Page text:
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Use this fast, easy to use and in-depth tax calculator to see the differences between take home income and deductions for a contracting job. We will illustrate the differences between using an umbrella company to handle payslips, to setting up your own limited company (PSC) and check the tax implications of being inside IR35 or outside IR35.
Contractors have come under more stringent tax legislation in recent years. IR35 rules have been around since the early 2000's but have become tighter with every revision. The most recent updates may affect contractors who use 'Personal Service Companies' as entities for receiving contracting income.
In order to help with decision making and just to outline some of the differences in methods for receiving contracting income, we have produced this fast IR35 calculator.
How To Use
There are three scenarios that will be calculated with just a few details entered by you. You can enter a typical contract's details, such as the start and end dates, the charge rate and your working pattern.
We figure out the length of the contract, taking into account any weekends or bank holidays along the dates and work out your chargeable amounts, expenses and then the varying tax structures.
The calculator will automatically be able to deduce the correct tax year, or multiple tax years if the contract spans more than one. It will then work out scenarios for:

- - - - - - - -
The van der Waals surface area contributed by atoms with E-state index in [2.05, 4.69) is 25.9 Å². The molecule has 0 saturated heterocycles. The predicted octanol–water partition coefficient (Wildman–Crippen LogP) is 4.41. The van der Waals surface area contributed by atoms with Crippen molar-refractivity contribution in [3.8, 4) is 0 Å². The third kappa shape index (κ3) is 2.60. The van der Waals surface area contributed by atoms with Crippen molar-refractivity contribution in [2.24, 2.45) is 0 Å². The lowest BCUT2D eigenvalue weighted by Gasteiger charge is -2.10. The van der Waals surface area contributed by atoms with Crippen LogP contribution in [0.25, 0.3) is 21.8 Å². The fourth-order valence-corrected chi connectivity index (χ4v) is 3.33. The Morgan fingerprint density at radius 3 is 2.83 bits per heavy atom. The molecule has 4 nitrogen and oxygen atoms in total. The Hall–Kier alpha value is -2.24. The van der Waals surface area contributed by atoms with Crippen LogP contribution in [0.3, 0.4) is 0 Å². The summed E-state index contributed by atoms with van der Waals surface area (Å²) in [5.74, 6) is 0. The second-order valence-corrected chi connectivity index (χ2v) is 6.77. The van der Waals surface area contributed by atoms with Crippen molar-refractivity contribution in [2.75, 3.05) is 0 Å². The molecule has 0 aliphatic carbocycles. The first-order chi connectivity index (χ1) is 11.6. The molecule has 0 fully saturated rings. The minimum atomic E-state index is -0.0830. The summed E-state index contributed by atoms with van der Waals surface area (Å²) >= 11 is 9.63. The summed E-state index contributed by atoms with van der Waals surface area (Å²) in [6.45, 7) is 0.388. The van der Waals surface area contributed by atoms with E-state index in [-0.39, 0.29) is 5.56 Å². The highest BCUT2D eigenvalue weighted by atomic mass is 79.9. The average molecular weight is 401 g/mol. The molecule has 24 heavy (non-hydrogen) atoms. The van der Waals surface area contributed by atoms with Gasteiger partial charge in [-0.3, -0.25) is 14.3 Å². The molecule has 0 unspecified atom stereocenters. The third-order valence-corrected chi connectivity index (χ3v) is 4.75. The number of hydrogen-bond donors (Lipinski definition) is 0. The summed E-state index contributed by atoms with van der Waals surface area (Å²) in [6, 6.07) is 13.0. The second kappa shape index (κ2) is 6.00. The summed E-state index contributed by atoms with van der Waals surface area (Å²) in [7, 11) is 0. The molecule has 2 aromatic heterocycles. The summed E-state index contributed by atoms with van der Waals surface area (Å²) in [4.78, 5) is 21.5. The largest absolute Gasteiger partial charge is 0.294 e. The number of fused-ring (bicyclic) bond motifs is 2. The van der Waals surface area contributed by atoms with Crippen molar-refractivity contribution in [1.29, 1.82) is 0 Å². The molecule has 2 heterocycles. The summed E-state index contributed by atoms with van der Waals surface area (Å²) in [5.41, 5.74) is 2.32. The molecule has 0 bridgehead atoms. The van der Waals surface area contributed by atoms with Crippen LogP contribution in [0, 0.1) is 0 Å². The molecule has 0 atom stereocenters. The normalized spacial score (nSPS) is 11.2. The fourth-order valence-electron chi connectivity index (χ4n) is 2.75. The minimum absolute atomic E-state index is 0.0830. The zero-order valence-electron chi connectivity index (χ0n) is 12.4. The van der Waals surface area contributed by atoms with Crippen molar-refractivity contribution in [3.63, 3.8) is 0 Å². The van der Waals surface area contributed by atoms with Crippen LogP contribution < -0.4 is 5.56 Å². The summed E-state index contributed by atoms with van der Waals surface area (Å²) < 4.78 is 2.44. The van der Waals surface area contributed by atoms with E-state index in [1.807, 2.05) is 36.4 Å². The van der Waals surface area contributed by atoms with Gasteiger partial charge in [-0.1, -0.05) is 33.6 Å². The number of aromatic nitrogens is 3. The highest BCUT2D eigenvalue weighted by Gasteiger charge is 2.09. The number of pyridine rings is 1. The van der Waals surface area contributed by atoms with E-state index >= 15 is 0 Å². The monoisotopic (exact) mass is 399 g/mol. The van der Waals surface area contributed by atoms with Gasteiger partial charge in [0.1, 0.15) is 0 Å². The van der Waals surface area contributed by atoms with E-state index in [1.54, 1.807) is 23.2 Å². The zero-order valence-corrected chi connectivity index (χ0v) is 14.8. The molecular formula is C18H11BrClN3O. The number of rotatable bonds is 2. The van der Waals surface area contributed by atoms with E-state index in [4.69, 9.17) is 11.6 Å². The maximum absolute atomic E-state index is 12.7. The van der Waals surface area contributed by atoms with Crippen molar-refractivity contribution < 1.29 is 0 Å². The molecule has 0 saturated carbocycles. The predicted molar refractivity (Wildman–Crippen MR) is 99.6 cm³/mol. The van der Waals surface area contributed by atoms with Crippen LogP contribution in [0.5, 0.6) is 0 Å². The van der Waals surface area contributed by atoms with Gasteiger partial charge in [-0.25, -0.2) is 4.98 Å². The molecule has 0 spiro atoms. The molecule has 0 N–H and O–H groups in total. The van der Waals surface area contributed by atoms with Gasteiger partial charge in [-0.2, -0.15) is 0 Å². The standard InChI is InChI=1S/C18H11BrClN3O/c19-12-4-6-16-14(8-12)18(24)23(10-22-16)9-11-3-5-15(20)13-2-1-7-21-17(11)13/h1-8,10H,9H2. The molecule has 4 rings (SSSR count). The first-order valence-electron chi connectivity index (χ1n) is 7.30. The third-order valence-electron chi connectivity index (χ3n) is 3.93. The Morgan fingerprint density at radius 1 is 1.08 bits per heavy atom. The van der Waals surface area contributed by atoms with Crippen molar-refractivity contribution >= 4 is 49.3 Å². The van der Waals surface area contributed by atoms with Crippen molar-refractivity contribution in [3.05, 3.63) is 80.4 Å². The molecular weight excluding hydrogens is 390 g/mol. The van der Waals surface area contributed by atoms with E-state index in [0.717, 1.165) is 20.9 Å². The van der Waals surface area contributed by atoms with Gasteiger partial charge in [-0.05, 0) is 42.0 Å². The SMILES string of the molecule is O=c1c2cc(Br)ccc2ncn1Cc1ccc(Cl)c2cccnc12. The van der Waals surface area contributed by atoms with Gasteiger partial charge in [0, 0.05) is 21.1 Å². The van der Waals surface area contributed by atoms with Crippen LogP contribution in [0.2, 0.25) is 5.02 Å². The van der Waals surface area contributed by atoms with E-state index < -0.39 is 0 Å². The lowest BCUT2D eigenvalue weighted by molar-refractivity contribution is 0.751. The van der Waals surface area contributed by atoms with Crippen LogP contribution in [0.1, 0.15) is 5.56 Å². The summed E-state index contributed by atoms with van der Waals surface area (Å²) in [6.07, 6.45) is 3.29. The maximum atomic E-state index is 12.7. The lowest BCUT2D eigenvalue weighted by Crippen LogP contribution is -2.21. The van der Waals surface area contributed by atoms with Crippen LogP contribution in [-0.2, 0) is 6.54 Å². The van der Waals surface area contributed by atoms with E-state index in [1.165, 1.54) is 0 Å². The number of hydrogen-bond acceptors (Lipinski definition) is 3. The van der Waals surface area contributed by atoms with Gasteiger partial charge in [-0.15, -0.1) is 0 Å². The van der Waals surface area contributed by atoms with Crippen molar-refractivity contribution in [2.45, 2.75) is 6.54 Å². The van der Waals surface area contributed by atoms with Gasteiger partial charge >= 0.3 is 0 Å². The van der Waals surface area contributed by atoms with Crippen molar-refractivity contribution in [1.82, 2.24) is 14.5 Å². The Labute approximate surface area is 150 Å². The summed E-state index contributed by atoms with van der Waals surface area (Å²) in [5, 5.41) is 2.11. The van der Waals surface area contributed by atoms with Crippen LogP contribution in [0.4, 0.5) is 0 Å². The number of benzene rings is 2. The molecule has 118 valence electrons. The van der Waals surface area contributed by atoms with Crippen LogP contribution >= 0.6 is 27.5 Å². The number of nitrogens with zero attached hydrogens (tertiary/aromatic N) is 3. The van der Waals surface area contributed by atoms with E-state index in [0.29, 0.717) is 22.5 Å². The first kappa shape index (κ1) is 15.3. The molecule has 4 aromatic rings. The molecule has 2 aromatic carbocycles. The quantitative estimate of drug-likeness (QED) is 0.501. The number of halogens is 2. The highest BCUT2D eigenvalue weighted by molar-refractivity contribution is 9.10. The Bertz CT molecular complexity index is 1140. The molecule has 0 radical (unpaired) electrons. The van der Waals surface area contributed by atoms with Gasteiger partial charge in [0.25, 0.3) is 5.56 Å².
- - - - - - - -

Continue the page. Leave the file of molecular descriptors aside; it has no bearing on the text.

Contractors working within IR35 but choosing to have charges paid to their PSC will, from April 2021, find that the engaging company (fee payer) will be deducting taxes at source before paying their PSC. They will then have the reduced amount as company profit. The fee-payer will allocate a tax code (most likely to be BR/0T) and run the billed amount (minus of VAT) and minus of costs for employers' national insurance, personal income tax and national insurance. The remaining amount is then paid to the contractor's intermediary (PSC).
The updated PSC Inside IR35 calculation is now set so that double taxation does not occur. As the engaging company (fee payer) is deducting income tax etc from the billed amounts, the contractor does not need to deduct any further income taxes, NICs, or dividend taxes (if taking dividends). None of these would need to be recorded on the contractor's self assessment. The PSC does not need to pay any corporation taxes on the received amount. It can deduct the received amount from any profit calculations. The engaging company (fee-payer) will report payments made to the PSC using a 'Full Payment Submission' as part of their own payroll.
For all of these options there are a number of assumptions used: